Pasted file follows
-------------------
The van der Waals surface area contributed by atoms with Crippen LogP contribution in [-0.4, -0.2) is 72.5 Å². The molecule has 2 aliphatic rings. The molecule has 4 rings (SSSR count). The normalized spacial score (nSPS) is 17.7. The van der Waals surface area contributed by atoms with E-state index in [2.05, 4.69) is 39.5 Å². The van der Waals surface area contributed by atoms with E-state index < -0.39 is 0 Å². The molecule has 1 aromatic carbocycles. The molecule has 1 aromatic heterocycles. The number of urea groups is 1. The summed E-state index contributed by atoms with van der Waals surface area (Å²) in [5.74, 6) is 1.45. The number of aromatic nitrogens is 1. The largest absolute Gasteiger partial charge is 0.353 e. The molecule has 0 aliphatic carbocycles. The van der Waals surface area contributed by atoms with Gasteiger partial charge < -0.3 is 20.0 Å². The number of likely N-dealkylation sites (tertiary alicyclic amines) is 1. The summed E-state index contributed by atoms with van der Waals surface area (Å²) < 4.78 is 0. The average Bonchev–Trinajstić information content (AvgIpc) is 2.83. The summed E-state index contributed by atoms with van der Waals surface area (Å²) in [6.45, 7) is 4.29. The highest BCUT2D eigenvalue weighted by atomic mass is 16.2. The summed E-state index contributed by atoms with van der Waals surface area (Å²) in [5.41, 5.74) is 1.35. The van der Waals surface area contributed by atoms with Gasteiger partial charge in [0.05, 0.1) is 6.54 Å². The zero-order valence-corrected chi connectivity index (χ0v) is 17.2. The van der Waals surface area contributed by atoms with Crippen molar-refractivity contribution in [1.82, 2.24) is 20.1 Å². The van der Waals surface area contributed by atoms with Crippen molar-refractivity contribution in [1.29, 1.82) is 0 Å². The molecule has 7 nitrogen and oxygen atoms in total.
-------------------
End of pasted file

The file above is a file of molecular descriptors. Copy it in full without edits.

The van der Waals surface area contributed by atoms with Crippen LogP contribution in [-0.4, -0.2) is 72.5 Å². The molecule has 2 aliphatic rings. The molecule has 4 rings (SSSR count). The normalized spacial score (nSPS) is 17.7. The van der Waals surface area contributed by atoms with E-state index in [2.05, 4.69) is 39.5 Å². The van der Waals surface area contributed by atoms with E-state index < -0.39 is 0 Å². The molecule has 1 aromatic carbocycles. The molecule has 1 aromatic heterocycles. The number of urea groups is 1. The summed E-state index contributed by atoms with van der Waals surface area (Å²) in [5.74, 6) is 1.45. The number of aromatic nitrogens is 1. The largest absolute Gasteiger partial charge is 0.353 e. The molecule has 0 aliphatic carbocycles. The van der Waals surface area contributed by atoms with Gasteiger partial charge < -0.3 is 20.0 Å². The number of likely N-dealkylation sites (tertiary alicyclic amines) is 1. The summed E-state index contributed by atoms with van der Waals surface area (Å²) < 4.78 is 0. The average Bonchev–Trinajstić information content (AvgIpc) is 2.83. The summed E-state index contributed by atoms with van der Waals surface area (Å²) in [6.45, 7) is 4.29. The highest BCUT2D eigenvalue weighted by atomic mass is 16.2. The summed E-state index contributed by atoms with van der Waals surface area (Å²) in [5.41, 5.74) is 1.35. The van der Waals surface area contributed by atoms with Gasteiger partial charge in [0.05, 0.1) is 6.54 Å². The zero-order valence-corrected chi connectivity index (χ0v) is 17.2. The van der Waals surface area contributed by atoms with Crippen molar-refractivity contribution in [1.82, 2.24) is 20.1 Å². The van der Waals surface area contributed by atoms with Crippen molar-refractivity contribution in [1.29, 1.82) is 0 Å². The molecule has 7 nitrogen and oxygen atoms in total.